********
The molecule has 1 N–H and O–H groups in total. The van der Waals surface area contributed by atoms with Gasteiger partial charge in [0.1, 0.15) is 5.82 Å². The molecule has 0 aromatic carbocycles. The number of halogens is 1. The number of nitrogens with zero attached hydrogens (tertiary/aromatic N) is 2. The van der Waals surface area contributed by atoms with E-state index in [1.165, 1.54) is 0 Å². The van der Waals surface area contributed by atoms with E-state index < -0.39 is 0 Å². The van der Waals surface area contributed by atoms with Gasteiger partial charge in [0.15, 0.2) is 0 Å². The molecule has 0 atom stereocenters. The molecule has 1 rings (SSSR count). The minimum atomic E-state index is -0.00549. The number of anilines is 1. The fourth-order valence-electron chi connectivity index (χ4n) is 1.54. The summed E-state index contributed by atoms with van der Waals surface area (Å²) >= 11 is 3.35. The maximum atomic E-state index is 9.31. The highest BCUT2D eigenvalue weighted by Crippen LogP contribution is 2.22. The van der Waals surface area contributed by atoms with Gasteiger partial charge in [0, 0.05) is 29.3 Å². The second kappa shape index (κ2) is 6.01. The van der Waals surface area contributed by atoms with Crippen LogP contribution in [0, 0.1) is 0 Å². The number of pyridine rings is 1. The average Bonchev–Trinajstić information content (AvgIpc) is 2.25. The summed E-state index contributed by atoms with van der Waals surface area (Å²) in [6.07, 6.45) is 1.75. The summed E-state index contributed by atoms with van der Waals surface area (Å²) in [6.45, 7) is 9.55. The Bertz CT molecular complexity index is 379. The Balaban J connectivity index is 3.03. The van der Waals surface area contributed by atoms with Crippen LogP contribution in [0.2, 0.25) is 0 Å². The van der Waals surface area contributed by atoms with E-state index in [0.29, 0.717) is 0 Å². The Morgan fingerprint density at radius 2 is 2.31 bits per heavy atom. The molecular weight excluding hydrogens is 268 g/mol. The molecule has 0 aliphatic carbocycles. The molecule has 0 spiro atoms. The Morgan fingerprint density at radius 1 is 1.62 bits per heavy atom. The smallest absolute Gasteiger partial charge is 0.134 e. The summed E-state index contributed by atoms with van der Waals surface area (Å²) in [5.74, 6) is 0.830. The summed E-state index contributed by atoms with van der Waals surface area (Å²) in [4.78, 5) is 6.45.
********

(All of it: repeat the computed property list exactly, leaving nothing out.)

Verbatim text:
The molecule has 1 N–H and O–H groups in total. The van der Waals surface area contributed by atoms with Gasteiger partial charge in [0.1, 0.15) is 5.82 Å². The molecule has 0 aromatic carbocycles. The number of halogens is 1. The number of nitrogens with zero attached hydrogens (tertiary/aromatic N) is 2. The van der Waals surface area contributed by atoms with E-state index in [1.165, 1.54) is 0 Å². The van der Waals surface area contributed by atoms with E-state index < -0.39 is 0 Å². The van der Waals surface area contributed by atoms with Gasteiger partial charge in [0.15, 0.2) is 0 Å². The molecule has 0 atom stereocenters. The molecule has 1 rings (SSSR count). The minimum atomic E-state index is -0.00549. The number of anilines is 1. The fourth-order valence-electron chi connectivity index (χ4n) is 1.54. The summed E-state index contributed by atoms with van der Waals surface area (Å²) >= 11 is 3.35. The maximum atomic E-state index is 9.31. The highest BCUT2D eigenvalue weighted by Crippen LogP contribution is 2.22. The van der Waals surface area contributed by atoms with Gasteiger partial charge in [0, 0.05) is 29.3 Å². The second kappa shape index (κ2) is 6.01. The van der Waals surface area contributed by atoms with Crippen LogP contribution in [0, 0.1) is 0 Å². The number of pyridine rings is 1. The average Bonchev–Trinajstić information content (AvgIpc) is 2.25. The summed E-state index contributed by atoms with van der Waals surface area (Å²) in [6.07, 6.45) is 1.75. The summed E-state index contributed by atoms with van der Waals surface area (Å²) in [6.45, 7) is 9.55. The Bertz CT molecular complexity index is 379. The Balaban J connectivity index is 3.03. The van der Waals surface area contributed by atoms with Crippen LogP contribution in [0.2, 0.25) is 0 Å². The van der Waals surface area contributed by atoms with E-state index in [0.29, 0.717) is 0 Å². The Morgan fingerprint density at radius 2 is 2.31 bits per heavy atom. The molecular weight excluding hydrogens is 268 g/mol. The molecule has 0 aliphatic carbocycles. The molecule has 0 spiro atoms. The Morgan fingerprint density at radius 1 is 1.62 bits per heavy atom. The smallest absolute Gasteiger partial charge is 0.134 e. The summed E-state index contributed by atoms with van der Waals surface area (Å²) in [5.74, 6) is 0.830. The summed E-state index contributed by atoms with van der Waals surface area (Å²) in [4.78, 5) is 6.45.